New Delhi: The Union government will have to seriously consider shifting some paramilitary Central Reserve Police Force (CRPF) battalions from Jammu and Kashmir to Chhattisgarh to fight Maoist rebels who have stepped up attacks in the central Indian state, according to police and paramilitary officers.
The Chhattisgarh police have informed the Union government that the state needs at least 54 battalions—or 54,000 men—of armed police to mount continuous and effective operations against the rebels, known as Naxalites.
“However, we have only about 20 battalions, including those offered by the paramilitary as well as the state police. We definitely need more support from the paramilitary,” said Vishwa Ranjan, director general of police .
Security threat: A file photo of Naxalites training at a temporary base in a Chhattisgarh forest. The number of Naxalite attacks in the state increased from about 100 seven years ago to 624 last year. Mustafa Quraishi / AP
Home minister P. Chidambaram said last month that the government wants the CRPF to play a secondary role to the state police in J&K. The CRPF was replaced by the J&K police in the district of Baramulla.
Naxalite violence, which Prime MinisterManmohan Singhhas described as India’s most serious national security threat, has increased in Chhattisgarh, a densely forested state of 20 million people. In their latest strike, the rebels killed about 30 policemen patrolling Rajnandgaon district earlier this month.
Naxalites take their name from Naxalbari, a village in West Bengal where a peasant uprising broke out in the 1960s and spread to other parts of India. Among states where the rebels are active, Chhattisgarh accounts for the highest number of casualties. In 2008, the state reported 620 incidents related to the Maoist insurgency, with 85 security personnel and 157 civilians killed.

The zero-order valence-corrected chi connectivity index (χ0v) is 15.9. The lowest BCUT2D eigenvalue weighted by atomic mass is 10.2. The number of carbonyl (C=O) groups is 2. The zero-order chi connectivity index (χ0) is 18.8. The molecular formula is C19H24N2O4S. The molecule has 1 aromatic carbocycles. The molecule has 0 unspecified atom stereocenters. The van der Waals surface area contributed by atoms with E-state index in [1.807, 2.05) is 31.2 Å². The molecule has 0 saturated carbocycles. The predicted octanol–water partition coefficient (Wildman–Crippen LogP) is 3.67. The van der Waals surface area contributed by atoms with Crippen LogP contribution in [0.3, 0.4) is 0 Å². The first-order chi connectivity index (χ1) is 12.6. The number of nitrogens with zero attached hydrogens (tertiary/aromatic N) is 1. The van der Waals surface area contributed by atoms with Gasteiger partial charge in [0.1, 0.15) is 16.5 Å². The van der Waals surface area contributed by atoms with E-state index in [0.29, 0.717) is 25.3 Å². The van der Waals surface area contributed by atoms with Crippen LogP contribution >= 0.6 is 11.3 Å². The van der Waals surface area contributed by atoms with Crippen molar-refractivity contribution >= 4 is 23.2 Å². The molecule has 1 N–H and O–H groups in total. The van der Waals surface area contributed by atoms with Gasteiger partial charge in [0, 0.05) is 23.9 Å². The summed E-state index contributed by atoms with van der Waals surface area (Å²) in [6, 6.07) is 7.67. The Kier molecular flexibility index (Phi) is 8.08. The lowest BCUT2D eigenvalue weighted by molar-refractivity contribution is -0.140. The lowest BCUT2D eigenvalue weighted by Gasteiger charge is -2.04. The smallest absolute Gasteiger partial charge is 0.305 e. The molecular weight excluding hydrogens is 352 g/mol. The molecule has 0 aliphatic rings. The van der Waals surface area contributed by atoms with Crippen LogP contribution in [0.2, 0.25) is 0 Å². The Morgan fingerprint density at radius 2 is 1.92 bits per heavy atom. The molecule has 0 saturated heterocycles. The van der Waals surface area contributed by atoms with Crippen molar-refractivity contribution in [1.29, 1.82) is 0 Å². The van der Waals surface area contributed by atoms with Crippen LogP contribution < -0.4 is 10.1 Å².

CRPF deployment is the heaviest in J&K, where security forces are battling a two-decade-old anti-Indian insurgency. A paramilitary officer with vast experience in anti-Maoist operations said the CRPF must be asked to withdraw some of its battalions from J&K and move them to Chhattisgarh.
“The CRPF has deployed 77 battalions out of 200 in J&K, whereas in Chhattisgarh it has only 14 battalions. Similarly in Orissa and Jharkhand where it is facing the brunt of the Naxal violence, the CRPF has very few battalions posted in these states,” said this officer, who didn’t want to be named. “It is time to reconsider the priorities of the CRPF,” the officer added.
The number of terror incidents in J&K declined from 3,071 in 1999 to 708 in 2008. In Chhattisgarh, the number of Naxalite attacks increased from about 100 seven years ago to 624 last year.
“There have been several discussions on this (moving some CRPF battalions into Chhattisgarh) within the ministry. But it is a bit complicated and may take time,” said a home ministry official who did not want to be identified.
J&K chief minister Omar Abdullah warned the Centre earlier this month against carrying out any sudden pullout of paramilitary forces. “We have over 70 battalions of the CRPF and the state police’s strength is not even one-third of it. Five battalions of the state police, which includes the India Reserve Police, are undergoing training. So any rash decision in this aspect can be detrimental to the state’s security,” he said.
According to Union home secretary G.K. Pillai, the Centre is working towards mobilizing forces in districts affected by Maoist violence. “We are aware of the need for more troops in these states and are working towards it. However, the Chhattisgarh state police first needs to augment its rural police,” Pillai said.
He refused to confirm whether some battalions would be transferred from Jammu and Kashmir to Chhattisgarh, Jharkhand and Orissa.